The first component of CCAD’s transformational MindMarket initiative is starting up this spring.
While all three parts of the new CCAD MindMarket program—a business incubator, a project center, and a thought lab—will formally launch this fall, the business incubator started a pilot phase in February. Two “beta participants” are benefiting from the incubator’s services at reduced rates in exchange for providing in-depth feedback to CCAD about what they need and how the incubator can best provide it.
Ultimately, the incubator will house up to eight resident participants in newly renovated, highly visible facilities on the first floor of CCAD’s Design Studios on Broad. (A limited number of non-resident members will also be served.)
Each participant will have an individual workspace, as well as access to meeting rooms, basic office equipment, and administrative support. While planning and construction for those spaces proceeds, beta participants are working with financial, legal, and marketing mentors just down the block in the Loann Crane Center for Design.
Entrepreneurial partners such as TechColumbus and the Columbus State Small Business Development Center are also available as needed.
CCAD alumni were identified as a logical place to look for potential beta participants, and they were notified in December 2011 about the opportunity. More than 40 applications poured in from diverse creative professionals including fine artists, fashion designers, photographers, and art educators.
In the end, two participants were selected. We’re proud to welcome them into their new roles and excited to see their businesses and the CCAD MindMarket incubator grow—together.
Jamie Dicus vividly remembers her first foray into serious jewelry making outside of her CCAD coursework. An aunt agreed to make a completely custom quilt for her—but not for free.
“The deal was that I would have to make her the value of the quilt, $700 or $800, of jewelry in return,” Dicus says. It didn’t stop there. She recalls, “Then my brother and his wife wanted wedding rings. And then I did a CCAD Art Sale—I had a tiny corner of my friend’s booth. I think I made my first non-family-member sale there.”
Dicus, who earned her BFA in Fine Arts in 2007, has steadily built that first CCAD Art Sale transaction into a loyal customer base. She didn’t pause for a second after graduation.
“You have to have a plan and get into it immediately,” she says. “You think it’s hard to be in school, but now it’s all up to you. And you have to figure out how to pay for it.”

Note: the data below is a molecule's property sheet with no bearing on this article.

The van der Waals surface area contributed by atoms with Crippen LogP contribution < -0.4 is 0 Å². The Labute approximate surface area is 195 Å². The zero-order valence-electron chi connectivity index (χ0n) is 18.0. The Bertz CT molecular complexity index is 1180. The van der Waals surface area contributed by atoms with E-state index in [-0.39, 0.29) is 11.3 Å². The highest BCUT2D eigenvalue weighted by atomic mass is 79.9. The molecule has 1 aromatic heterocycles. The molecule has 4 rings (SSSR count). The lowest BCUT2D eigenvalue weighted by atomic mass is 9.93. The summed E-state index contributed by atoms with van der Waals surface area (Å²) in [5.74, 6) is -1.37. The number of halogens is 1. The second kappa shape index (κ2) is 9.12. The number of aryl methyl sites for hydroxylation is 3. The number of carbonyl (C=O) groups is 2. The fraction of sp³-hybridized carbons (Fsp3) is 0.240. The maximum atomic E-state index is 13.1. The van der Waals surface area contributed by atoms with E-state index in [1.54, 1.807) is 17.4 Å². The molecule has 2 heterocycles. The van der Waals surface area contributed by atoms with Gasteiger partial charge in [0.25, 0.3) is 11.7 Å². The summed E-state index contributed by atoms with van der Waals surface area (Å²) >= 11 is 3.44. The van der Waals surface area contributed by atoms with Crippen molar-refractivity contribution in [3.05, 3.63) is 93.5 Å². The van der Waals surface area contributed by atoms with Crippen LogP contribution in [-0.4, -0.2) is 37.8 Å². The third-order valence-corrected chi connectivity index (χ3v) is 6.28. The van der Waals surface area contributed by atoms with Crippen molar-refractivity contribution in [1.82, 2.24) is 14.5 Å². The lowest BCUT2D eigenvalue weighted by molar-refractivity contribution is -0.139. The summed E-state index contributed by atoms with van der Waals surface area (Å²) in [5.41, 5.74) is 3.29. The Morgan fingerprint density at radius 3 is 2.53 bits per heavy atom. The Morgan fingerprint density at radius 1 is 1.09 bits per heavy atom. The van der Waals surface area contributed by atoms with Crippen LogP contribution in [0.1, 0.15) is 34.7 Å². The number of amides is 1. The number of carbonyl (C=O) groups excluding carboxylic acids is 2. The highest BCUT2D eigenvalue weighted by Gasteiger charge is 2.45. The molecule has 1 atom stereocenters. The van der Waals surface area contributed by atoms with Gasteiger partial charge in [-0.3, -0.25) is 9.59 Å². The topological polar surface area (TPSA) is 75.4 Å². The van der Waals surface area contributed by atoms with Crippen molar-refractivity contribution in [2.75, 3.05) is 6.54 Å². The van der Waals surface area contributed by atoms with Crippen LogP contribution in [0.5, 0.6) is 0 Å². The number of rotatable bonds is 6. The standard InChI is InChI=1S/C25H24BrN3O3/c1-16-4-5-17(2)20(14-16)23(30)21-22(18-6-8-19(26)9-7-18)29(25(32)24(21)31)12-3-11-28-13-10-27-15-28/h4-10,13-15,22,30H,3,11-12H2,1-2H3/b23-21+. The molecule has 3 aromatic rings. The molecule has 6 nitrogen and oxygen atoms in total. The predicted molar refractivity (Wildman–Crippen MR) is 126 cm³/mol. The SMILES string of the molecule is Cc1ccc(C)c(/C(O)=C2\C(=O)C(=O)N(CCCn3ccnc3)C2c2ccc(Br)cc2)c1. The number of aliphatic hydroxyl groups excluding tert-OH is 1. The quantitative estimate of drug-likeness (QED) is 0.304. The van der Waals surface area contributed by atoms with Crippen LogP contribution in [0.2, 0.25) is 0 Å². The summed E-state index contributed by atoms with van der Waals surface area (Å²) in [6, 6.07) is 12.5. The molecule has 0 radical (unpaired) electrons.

She gradually assembled all the necessary equipment for a studio, while developing one particularly popular design into a fuller body of work. She named her business element Ag, after the periodic table’s symbol for silver.
Now that she’s poised to enter the incubator program, a different member of her family is the key influence.
“My dad is an entrepreneur and has been all my life. I’ve seen him have many businesses fail and succeed,” she says. “I love the idea of being your own boss and taking pride in what you do. It’s incredibly difficult, but the rewards outweigh the rest.”
Founded in 2002 as Fulcrum Design Corps by Jamison Pack and CCAD alumnus Jason Moore (Ad/Graph 1996), Fulcrum Creatives gained its current name in 2010, when it entered into partnership with Liz Samuelson, formerly of Genuine Creative. Fulcrum has always had a close bond with CCAD; at the moment, there are two CCAD student interns and one full-time employee who is an alumna (Sami Nummi, Ad/Graph 2011).
Offering a broad range of creative services, Fulcrum’s business model focuses on a triple bottom line of people, planet, and profit.
“Our one-liner is ‘we create, elevate, and sustain organizations that positively impact their community,’” says Samuelson. The incubator will allow Fulcrum to develop an idea that expands that model. It arose out of the company’s ongoing success.
“[As our business grew] we noticed that we had started working with clients who were bigger. We also realized it was a bummer to have to say no to grassroots clients who were doing some of the most important work in our community,” Samuelson says.
The result was Fulcrum’s incubator proposal: a program called Seesaw Squad that will use a multidisciplinary group of undergraduate art and design students to do identity and design work for clients with lesser budgets.
“There’s no one I know of in Ohio that’s doing anything like this,” says Samuelson. “The most valuable aspect of it is the opportunity for younger students to engage with the Columbus community and help make it a better place. Design can do good; creativity can do good.” For more, visit fulcrumcreatives.com.
First MindMarket Visitor Confirmed
We’re excited to announce the CCAD MindMarket’s inaugural visiting lecturer: Internationally renowned design thinking and management expert Roger Martin will speak on campus Friday, September 28. Best known in design circles for his book The Design of Business: Why Design Thinking is the Next Competitive Advantage, Martin was named in 2010 as one of the 27 most influential designers in the world and in 2011 as the sixth top management thinker in the world. The evening will kick off with a reception at 4:30. More details will follow, but mark your calendars now!
Published in print twice a year, CCAD’s IMAGE magazine shares stories about our creative community, whether here in Columbus or around the world—what we’re doing, thinking, and planning next. The IMAGE blog brings those stories online for transmission at the click of a mouse.